It's the battle of two TV makeover stars, both ignoring the excesses of their industries to offer do-it-yourself remedies to the recession blues.
On one side, Gok Wan wants you to sew up old clothes and patch together new ones, recreating boutique fashions with a needle and thread. His tips have helped bump up sales in wool, cotton and other materials in what traders have loosely called "the Gok effect".
In the other corner, Kirstie Allsopp, an adviser to the Tory party on housing issues, who rarely looks as if she's wearing something she has stitched together herself, believes the real savings in these biting times will be made in crafty home improvements. She wants you to spruce up your living room to add value to those homes stuck in a stagnant property market. Both will be sharing their wisdom in a new television series starting this week.
Wan starts his money-saving mission on Gok's Fashion Fix by showing how smart needlework and alterations can compete with the catwalk. The gangly stylist said he wants to "make Joe Public part of the creative industry". He added: "None of us has the cash, but we can still look good."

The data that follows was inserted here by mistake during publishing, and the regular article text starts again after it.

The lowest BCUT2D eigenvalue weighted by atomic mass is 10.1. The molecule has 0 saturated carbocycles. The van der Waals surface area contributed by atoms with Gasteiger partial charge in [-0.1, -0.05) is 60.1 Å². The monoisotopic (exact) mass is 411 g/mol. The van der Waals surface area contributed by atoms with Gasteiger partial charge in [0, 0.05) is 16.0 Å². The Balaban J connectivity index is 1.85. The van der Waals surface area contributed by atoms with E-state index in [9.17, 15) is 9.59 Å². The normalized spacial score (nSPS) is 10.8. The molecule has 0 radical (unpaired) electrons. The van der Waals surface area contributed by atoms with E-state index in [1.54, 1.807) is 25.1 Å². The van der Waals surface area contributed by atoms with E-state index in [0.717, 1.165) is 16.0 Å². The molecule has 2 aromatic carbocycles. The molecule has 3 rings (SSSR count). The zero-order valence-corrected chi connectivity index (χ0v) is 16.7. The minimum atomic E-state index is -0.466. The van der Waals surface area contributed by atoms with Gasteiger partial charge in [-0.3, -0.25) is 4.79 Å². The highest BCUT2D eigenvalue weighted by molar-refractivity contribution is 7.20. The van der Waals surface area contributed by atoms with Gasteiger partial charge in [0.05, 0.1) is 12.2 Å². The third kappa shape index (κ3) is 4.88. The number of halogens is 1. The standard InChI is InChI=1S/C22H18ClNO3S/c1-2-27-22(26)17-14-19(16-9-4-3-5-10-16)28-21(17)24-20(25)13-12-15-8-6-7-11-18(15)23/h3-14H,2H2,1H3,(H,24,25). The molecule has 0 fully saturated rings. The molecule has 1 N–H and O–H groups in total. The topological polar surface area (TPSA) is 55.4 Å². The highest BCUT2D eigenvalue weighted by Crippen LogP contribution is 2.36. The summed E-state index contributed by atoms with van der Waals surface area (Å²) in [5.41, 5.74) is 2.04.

Gareth Jenkins, deputy manager of the haberdashery department at John Lewis in central London, said: "We've seen a knock-on effect from programmes like Gok Wan's. Our sales are up 14 per cent on the same period last year." And Alison Smith, who runs the Alison Victoria School of Sewing in Leicestershire, said there has been a 20 per cent rise in students in the past year. "Lots of young people see Gok on TV and think, 'I can do that as well'," she said. "He's a big influence, but there are too many home improvement shows and not enough fashion improvement shows on TV."
Allsopp will beg to differ, after spending months being followed by cameras as she refurbished and furnished a tumbledown Devon cottage on a consciously thrifty budget. With a bit of soldering, pottery and glass-blowing, she now walks around it proudly chirruping: "I made that."
Allsopp said: "I want to prove that you can create something unique and wonderful rather than going down the same old mass-produced route "
In the past, she has helped to sell coveted homes, fronting shows such as Location, Location, Location, but for her new project, Kirstie's Homemade Home, she concentrates on the "hard graft" and traditional craftwork that can turn around a property's fortunes.
Research by the Co-operative Bank suggests homeowners across Britain have the same idea, with a collective spend of £4.5bn on home improvements predicted over Easter. Terry Jordan, head of mortgages at the bank, said: "In the current economic climate, with the slowdown in the market, people are looking to make improvements to their existing homes."
So, Gok's fashions or Kirstie's cottages? Whoever has the best bet for beating the credit crunch, by screening both, troubled Channel 4 has guaranteed itself a ratings boost.Reuse content